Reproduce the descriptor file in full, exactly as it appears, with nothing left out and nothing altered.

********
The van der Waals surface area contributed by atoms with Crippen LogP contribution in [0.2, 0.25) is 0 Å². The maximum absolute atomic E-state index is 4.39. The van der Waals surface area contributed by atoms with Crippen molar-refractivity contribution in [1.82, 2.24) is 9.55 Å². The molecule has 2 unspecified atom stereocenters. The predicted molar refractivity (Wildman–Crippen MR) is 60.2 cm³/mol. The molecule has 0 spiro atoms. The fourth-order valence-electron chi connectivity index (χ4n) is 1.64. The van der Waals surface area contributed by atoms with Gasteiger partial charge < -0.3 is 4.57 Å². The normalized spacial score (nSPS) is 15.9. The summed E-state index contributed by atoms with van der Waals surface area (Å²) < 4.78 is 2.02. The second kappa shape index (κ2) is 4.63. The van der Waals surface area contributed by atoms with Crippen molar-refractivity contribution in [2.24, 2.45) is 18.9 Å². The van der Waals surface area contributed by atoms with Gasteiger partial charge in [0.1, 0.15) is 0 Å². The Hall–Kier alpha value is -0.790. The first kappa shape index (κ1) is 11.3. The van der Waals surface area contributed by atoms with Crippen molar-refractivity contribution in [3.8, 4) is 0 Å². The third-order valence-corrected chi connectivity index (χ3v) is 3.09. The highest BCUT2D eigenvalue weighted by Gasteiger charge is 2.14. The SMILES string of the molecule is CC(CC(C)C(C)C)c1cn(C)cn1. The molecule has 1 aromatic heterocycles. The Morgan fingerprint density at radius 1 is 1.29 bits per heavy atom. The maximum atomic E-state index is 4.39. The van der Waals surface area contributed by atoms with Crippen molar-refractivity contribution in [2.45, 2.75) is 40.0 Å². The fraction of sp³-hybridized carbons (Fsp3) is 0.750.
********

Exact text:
The van der Waals surface area contributed by atoms with Crippen LogP contribution in [0.2, 0.25) is 0 Å². The maximum absolute atomic E-state index is 4.39. The van der Waals surface area contributed by atoms with Crippen molar-refractivity contribution in [1.82, 2.24) is 9.55 Å². The molecule has 2 unspecified atom stereocenters. The predicted molar refractivity (Wildman–Crippen MR) is 60.2 cm³/mol. The molecule has 0 spiro atoms. The fourth-order valence-electron chi connectivity index (χ4n) is 1.64. The van der Waals surface area contributed by atoms with Gasteiger partial charge < -0.3 is 4.57 Å². The normalized spacial score (nSPS) is 15.9. The summed E-state index contributed by atoms with van der Waals surface area (Å²) < 4.78 is 2.02. The second kappa shape index (κ2) is 4.63. The van der Waals surface area contributed by atoms with Crippen molar-refractivity contribution in [2.24, 2.45) is 18.9 Å². The van der Waals surface area contributed by atoms with Gasteiger partial charge in [0.1, 0.15) is 0 Å². The Hall–Kier alpha value is -0.790. The first kappa shape index (κ1) is 11.3. The van der Waals surface area contributed by atoms with Crippen molar-refractivity contribution in [3.8, 4) is 0 Å². The third-order valence-corrected chi connectivity index (χ3v) is 3.09. The highest BCUT2D eigenvalue weighted by Gasteiger charge is 2.14. The SMILES string of the molecule is CC(CC(C)C(C)C)c1cn(C)cn1. The molecule has 1 aromatic heterocycles. The Morgan fingerprint density at radius 1 is 1.29 bits per heavy atom. The maximum atomic E-state index is 4.39. The van der Waals surface area contributed by atoms with Crippen molar-refractivity contribution in [2.45, 2.75) is 40.0 Å². The fraction of sp³-hybridized carbons (Fsp3) is 0.750.